In the government’s explanation, giving tax incentives to foreigners is an attempt to encourage investment, in the people’s minds, giving incentive to foreigners who have already made millions in Liberia, who can afford to pay taxes and who should be made to pay taxes is a smoke screen that creates an unfair advantage for the foreigner and is a disservice to the country. 

The government claims that these foreign companies create jobs and they do for a while. But before long and after receiving their many incentives, they lay off employees creating even more hardship for the Liberian people

The question then becomes, is it better to offer tax incentives to a handful of foreign companies who hires 100 employees each, receive their tax incentive, than lay the Liberian employees off after a while? Or is it better to offer tax incentives to 50, 100, 200 Liberian companies that hire 20 or more employees?

Increase taxation and charges at the Free Port of Monrovia

The Freeport of Monrovia is known as the “Gateway to Liberia” and it is.  In a country where everything is imported, from food to clothing, to furnisher, heavy equipment, cars and all, it is a huge source of revenue for the government of Liberia.  When the prices of Liberia’s historical exports, Iron Ore and Rubber dropped on the world market, the government needed additional sources of revenue and made adjustments to prices at the port.  Yes it creates needed revenues for the government, but is creating hardships on an already stressed economy.  The jobless that made their living from selling in the streets can no longer afford to buy goods to sell, the wholesalers are also selling retail, competing with the very people who buy from them for the sole purpose of selling retail. All that is left for most of the vulnerably employed are rising prices, rising tuition cost, hungry children and goods that just won’t move.

The high exchange rate means higher prices and lower or no profits for the small businessman.

If the intent of the government is to discourage street selling, they will succeed.  The high exchange rate and high cost for clearing containers at the port means “there is no money in street selling” as the Liberians are beginning to say. 

The question then becomes, how do the hundreds of thousands of Liberians who currently make their living as petty traders or “vulnerable employees” support themselves and their families?

Liberian Passports for Sale

When I talk to Liberians on the streets and in the shops, many are insisting that Liberian passports are being sold in large numbers to the Fula people from Guinea. There are accusations and street talk of Keckec drivers, Fula shop keepers and Lebanese business people slapping or disrespecting Liberians over payment disputes and after the police are called and money changes hands nothing happens, at least not in favor of the Liberian.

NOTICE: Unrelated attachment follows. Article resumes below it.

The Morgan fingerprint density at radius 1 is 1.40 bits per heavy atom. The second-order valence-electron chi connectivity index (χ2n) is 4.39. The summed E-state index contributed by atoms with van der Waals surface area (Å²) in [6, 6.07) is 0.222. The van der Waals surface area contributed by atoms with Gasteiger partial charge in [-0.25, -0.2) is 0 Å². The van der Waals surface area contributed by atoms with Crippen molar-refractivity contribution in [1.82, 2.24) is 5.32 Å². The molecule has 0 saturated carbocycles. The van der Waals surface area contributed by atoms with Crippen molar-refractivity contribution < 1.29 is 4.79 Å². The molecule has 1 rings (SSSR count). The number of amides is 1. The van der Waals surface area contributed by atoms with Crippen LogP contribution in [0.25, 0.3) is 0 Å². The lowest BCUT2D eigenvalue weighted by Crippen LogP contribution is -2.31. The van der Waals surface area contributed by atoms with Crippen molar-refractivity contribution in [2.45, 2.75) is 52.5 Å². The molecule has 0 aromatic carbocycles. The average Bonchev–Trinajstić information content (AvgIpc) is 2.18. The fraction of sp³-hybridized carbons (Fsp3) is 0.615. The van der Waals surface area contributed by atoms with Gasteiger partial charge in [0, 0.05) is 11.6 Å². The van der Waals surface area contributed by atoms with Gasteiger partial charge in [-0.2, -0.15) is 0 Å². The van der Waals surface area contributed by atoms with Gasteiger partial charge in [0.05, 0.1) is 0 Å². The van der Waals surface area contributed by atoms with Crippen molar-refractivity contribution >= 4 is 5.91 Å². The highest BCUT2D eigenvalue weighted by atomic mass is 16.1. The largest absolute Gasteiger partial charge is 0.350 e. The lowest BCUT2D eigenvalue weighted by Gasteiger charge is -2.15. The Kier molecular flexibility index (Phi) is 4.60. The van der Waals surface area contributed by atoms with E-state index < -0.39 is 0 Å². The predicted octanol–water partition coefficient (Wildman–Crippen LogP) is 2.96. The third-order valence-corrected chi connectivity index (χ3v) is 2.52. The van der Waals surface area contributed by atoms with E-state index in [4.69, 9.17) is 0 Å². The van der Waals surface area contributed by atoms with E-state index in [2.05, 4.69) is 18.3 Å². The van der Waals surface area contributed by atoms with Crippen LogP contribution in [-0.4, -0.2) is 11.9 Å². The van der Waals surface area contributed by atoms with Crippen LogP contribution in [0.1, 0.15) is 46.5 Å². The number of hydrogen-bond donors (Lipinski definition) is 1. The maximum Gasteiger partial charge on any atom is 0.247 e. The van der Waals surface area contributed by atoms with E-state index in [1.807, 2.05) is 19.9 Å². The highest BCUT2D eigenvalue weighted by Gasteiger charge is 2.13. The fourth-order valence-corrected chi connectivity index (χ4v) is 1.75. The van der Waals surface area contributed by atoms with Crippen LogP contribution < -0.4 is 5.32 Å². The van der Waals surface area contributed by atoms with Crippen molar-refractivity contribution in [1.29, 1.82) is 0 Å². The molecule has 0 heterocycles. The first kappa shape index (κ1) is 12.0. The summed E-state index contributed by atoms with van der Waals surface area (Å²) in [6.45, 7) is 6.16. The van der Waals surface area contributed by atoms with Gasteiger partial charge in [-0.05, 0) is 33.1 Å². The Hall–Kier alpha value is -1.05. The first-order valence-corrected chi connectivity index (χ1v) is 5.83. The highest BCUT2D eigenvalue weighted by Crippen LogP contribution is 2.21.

If this is true, Liberia has a new worry, the constitution still protects us from the possibility of a Lebanese presidency through citizenship, but if we are not careful, and we are illegally selling Liberian passports to the people from Guinea, in the not too distant future our President will come from Guinea. "Passport equal citizenship and citizenship equals voting rights and privileges".

Mismanagement of Financial Resources

Every Liberian can tell you what our historical natural resources and major exports are, and Iron Ore and Rubber top the list.  Exports that made us money in the past are no longer profitable, as prices on the world market have dropped.  This means, the government is looking more to inner sources to generate revenues. The problem is, many Liberians who are still trying to improve their living conditions think that the taxes are high and would like to see a lower tax bracket especially for Liberians.

In my discussions with Liberians, many say they do understand the government’s need to raise revenues, but still complain about the government misuse and abuse of financial resources, especially now, saying “they have stolen all the money, now there is no money to pay themselves salaries.  Then to add insult to injury, after enriching themselves, they are issuing tax breaks to private foreign partners and heavly taxing the Liberians".

What's on the minds of Liberians this election? Some politicians would like to make it a country - congau issue, but that won't hold, as they say in Liberia. This 2017 election, it's about the economy, corruption, and the unfair advantage Liberians feel foreigners have over them in their own country!

 Ciata Victor lives and work in Monrovia, Liberia